UK ports and EU: latest test case on who runs Britain

Amazingly, the EU is now after control of our sea ports. John Redwood MP recounts a real world account of the frustration of British MPs wanting to run British affairs but running up hard against realities of EU membership

Should Dover be run by Brussels?
Sir John Redwood MP
On 4 September 2014 09:51

Yesterday morning a group of MPs met in Committee Room 14 to discuss the EU’s plans to take control over all the main ports in the EU, establishing by direct EU regulation their right to determine how they are run and how they charge.

This is one of many such scrutiny committees that have met over the years as the EU has greatly expanded its legislative activities. Under Labour, the Minister would recommend the EU measure to the committee, and the Labour majority would vote it through, usually with no Labour backbench speeches either in favour or querying any element.

The EU’s wish to regulate the 47 largest ports in the UK is opposed by the ports industry. Measures which may make sense for state owned or state subsidised ports in Mediteranean countries make no sense for free enterprise competitive ports with market prices and no subsidy in the UK.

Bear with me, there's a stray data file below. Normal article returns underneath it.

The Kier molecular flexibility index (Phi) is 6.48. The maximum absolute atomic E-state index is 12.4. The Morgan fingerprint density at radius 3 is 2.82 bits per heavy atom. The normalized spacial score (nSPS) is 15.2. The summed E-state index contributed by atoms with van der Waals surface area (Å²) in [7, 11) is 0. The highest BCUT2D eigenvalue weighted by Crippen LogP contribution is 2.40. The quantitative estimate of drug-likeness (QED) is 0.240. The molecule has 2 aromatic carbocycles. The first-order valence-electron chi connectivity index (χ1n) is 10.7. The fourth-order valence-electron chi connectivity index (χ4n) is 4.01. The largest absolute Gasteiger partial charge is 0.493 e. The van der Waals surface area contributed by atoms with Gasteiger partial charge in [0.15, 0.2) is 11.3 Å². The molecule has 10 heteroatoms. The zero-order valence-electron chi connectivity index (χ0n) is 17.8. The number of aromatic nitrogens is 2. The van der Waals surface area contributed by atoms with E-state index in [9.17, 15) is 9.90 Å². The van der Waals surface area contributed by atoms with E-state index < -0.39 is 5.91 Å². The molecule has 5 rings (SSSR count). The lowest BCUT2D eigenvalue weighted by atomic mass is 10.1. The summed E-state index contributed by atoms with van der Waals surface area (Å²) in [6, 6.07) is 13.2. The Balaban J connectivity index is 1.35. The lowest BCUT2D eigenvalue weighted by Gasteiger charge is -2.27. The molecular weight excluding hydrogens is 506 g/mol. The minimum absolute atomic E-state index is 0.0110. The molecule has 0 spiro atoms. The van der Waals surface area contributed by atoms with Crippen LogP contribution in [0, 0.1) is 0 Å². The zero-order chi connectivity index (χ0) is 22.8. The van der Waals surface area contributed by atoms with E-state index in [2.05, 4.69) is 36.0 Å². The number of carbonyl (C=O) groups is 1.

The Chairman of the European Select Committee was present though not a member of this scrutiny committee, as his Committee had recommended that this important new EU measure should be debated on the floor of the Commons. Bernard Jenkin and I were also present, though not voting members of the committee.

Mr Jenkin began the proceedings with a point of order. He argued that the latest draft of the EU proposal available to the committee was dated 23.5.2013. There have been various redrafts since then. There were also some other papers missing. He proposed that the committee be adjourned until the government had circulated all the relevant papers. I backed him up.

The Minister, Mr Hayes, saw the merit of our case and offered to move the adjournment of the committee so the right papers could be circulated and read. The three of us followed it up with speeches saying the whole matter should be taken on the floor of the House in good time before any decision was made in Brussels, with the latest text.

The whole committee swung behind the idea of delay and the need for proper texts, and many also backed the proposal that the debate should be for the whole Commons given the importance of the power grab. We have already told the Minister that we think the whole regulation should be stopped as it is not needed.

The Minister, I expect, agrees with us that this Regulation is not needed and is not in our interest. The problem is, it can be pushed through by qualified majority against our wishes. I trust he will vote against it if the others want to push ahead with it this time.

It is yet another example of the growing legislative tentacles of the EU operating against the UK’s interests.

Mr. Redwood's writing is re-posted here by his kind permission. This and other articles are available at

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